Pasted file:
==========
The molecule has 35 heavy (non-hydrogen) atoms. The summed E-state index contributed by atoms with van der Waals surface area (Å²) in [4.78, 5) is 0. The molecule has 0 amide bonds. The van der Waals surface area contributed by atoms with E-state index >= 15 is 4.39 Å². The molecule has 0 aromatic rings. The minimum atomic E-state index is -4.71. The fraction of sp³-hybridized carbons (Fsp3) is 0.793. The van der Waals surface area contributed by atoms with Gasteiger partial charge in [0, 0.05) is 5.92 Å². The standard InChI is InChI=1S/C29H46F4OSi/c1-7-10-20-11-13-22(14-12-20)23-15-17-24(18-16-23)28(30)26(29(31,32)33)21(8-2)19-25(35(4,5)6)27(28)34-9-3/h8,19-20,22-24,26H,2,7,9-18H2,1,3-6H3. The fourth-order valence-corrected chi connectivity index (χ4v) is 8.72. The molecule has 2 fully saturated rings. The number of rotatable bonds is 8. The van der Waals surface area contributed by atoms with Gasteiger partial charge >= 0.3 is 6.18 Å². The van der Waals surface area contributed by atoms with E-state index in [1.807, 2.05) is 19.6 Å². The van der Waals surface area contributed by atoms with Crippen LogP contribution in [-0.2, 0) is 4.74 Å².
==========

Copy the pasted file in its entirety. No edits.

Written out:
The molecule has 35 heavy (non-hydrogen) atoms. The summed E-state index contributed by atoms with van der Waals surface area (Å²) in [4.78, 5) is 0. The molecule has 0 amide bonds. The van der Waals surface area contributed by atoms with E-state index >= 15 is 4.39 Å². The molecule has 0 aromatic rings. The minimum atomic E-state index is -4.71. The fraction of sp³-hybridized carbons (Fsp3) is 0.793. The van der Waals surface area contributed by atoms with Gasteiger partial charge in [0, 0.05) is 5.92 Å². The standard InChI is InChI=1S/C29H46F4OSi/c1-7-10-20-11-13-22(14-12-20)23-15-17-24(18-16-23)28(30)26(29(31,32)33)21(8-2)19-25(35(4,5)6)27(28)34-9-3/h8,19-20,22-24,26H,2,7,9-18H2,1,3-6H3. The fourth-order valence-corrected chi connectivity index (χ4v) is 8.72. The molecule has 2 fully saturated rings. The number of rotatable bonds is 8. The van der Waals surface area contributed by atoms with Gasteiger partial charge >= 0.3 is 6.18 Å². The van der Waals surface area contributed by atoms with E-state index in [1.807, 2.05) is 19.6 Å². The van der Waals surface area contributed by atoms with Crippen LogP contribution in [-0.2, 0) is 4.74 Å².